Today’s issue of Businessweek features a piece by Elin McCoy, “Wines Targeting Women are Long on Legs, Short on Flavor.” The header essentially says it all, and in the article McCoy takes a look at several wines bottled and sold to women. McCoy asserts that in an effort to engage the sixty percent of US wine-buyers, winemakers are appealing to women consumers in pretty much the same way that makers of cosmetics, shoes, cars, yogurt or snack cakes do: by appealing to female aspirational vanity. She says, “According to the new ‘girly-wine’ brand marketers, we want to be skinny, to toss our hair playfully like ponies as we pick our bottles to match moods, not foods. We also crave an easy-sipping flavor profile with a naughty edge of sweetness.”
The brand that’s kind of the flagship of this style of marketing is reality TV star Bethenny Frankel’s Skinnygirl line, recently bought by the Fortune Brands for a reported 120 million dollars. That’s a lot of 100-calorie glasses of…whatever (though McCoy rates it highest of all the girly brands she tries). Skinnygirl is, as Mary Orlin pointed out in a Huffington Post piece earlier this spring, problematic. While a reduced-calorie Margarita makes some diet sense, a reduced-calorie glass of wine shaves a slender ten calories off, and as Orlin suggests, that reduction is as much a craven grab at female attention as it is insulting to women. “I’m a wine drinker, not a “female” wine drinker.” Orlin says, continuing, “Would anyone make a Skinnyboy wine?”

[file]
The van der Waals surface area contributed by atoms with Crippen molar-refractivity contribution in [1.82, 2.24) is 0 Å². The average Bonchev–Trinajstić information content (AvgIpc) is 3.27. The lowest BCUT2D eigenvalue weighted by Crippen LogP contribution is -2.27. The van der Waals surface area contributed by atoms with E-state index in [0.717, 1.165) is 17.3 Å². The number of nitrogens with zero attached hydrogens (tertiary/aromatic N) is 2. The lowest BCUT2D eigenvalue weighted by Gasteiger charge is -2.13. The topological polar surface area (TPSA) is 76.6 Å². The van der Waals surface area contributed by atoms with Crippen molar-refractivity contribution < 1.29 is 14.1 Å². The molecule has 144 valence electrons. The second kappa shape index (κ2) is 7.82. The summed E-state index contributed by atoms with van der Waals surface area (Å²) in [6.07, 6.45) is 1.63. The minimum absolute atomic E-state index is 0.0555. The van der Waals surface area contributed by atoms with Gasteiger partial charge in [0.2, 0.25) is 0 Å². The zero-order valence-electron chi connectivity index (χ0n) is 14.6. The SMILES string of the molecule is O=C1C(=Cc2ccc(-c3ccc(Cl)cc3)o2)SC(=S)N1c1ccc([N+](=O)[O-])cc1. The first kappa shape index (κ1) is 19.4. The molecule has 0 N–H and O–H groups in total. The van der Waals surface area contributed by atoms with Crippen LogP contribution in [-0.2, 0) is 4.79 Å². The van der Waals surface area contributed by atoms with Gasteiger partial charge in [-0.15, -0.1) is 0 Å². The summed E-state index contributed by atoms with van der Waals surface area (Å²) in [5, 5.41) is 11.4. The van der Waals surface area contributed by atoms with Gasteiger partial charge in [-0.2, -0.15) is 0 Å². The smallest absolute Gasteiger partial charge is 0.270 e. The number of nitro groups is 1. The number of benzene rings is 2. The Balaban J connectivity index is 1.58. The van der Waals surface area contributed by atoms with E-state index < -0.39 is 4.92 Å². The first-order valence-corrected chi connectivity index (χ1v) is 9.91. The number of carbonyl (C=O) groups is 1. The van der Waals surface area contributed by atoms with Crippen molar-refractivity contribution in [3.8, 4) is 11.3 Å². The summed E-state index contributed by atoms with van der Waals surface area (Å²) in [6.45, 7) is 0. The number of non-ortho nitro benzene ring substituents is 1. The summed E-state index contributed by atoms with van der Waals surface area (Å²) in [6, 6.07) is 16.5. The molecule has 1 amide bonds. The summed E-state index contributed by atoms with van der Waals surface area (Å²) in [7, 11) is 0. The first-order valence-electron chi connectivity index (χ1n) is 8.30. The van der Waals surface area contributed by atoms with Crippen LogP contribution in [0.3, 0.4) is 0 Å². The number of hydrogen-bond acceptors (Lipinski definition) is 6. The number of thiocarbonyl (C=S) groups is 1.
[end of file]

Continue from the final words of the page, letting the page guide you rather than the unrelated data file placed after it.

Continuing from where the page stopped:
Well, maybe not. But they might make “wine for normal people,” if last night’s Mad Men is any indication. Grapefriend offers a recap of the episode, “Dark Shadows,” that includes a tangent where ad exec Roger Sterling attempts to recoup some of his mojo by acquiring kosher winemaker Manischewitz who, as Sterling so pithily expresses, wants to make “wine for normal people,” code in this episode for gentiles. While on the shiny surface the issue is marketing a niche wine to a larger public—and one that copywriter Michael Ginsberg cleverly solves with a bus-side advertisement depicting a case of Manischewitz beneath every bus seat—the larger issue to my mind is exactly how do you market wine to normal people?
Wine, I think, became intimidating when it gained validity. It was an effect of the very creation of wine discourse; the very thing that gave us a language of wine made wine impenetrable. And in many ways, the stuffiness and the inflated rhetoric that circulates around wine is not merely a vestige of a time when wine wasn’t something one did or talked about; it’s also the thing that keeps wine from being for normal people.
Normal people don’t need cute animals on bottles, cunning puns or model’s legs to “get” wine. Normal people need to grow up drinking wine, recognizing that some of it they like, other bottles they don’t, and either way it’s ok. As marketers, it’s our job to guide the innocent and rattle the sophisticated. It’s our job to make the sensual act of drinking something come alive in our words and our images. No mean feat, but something that we who love wine owe to it.
Thoughtful marketing for caring consumers makes for headache-free days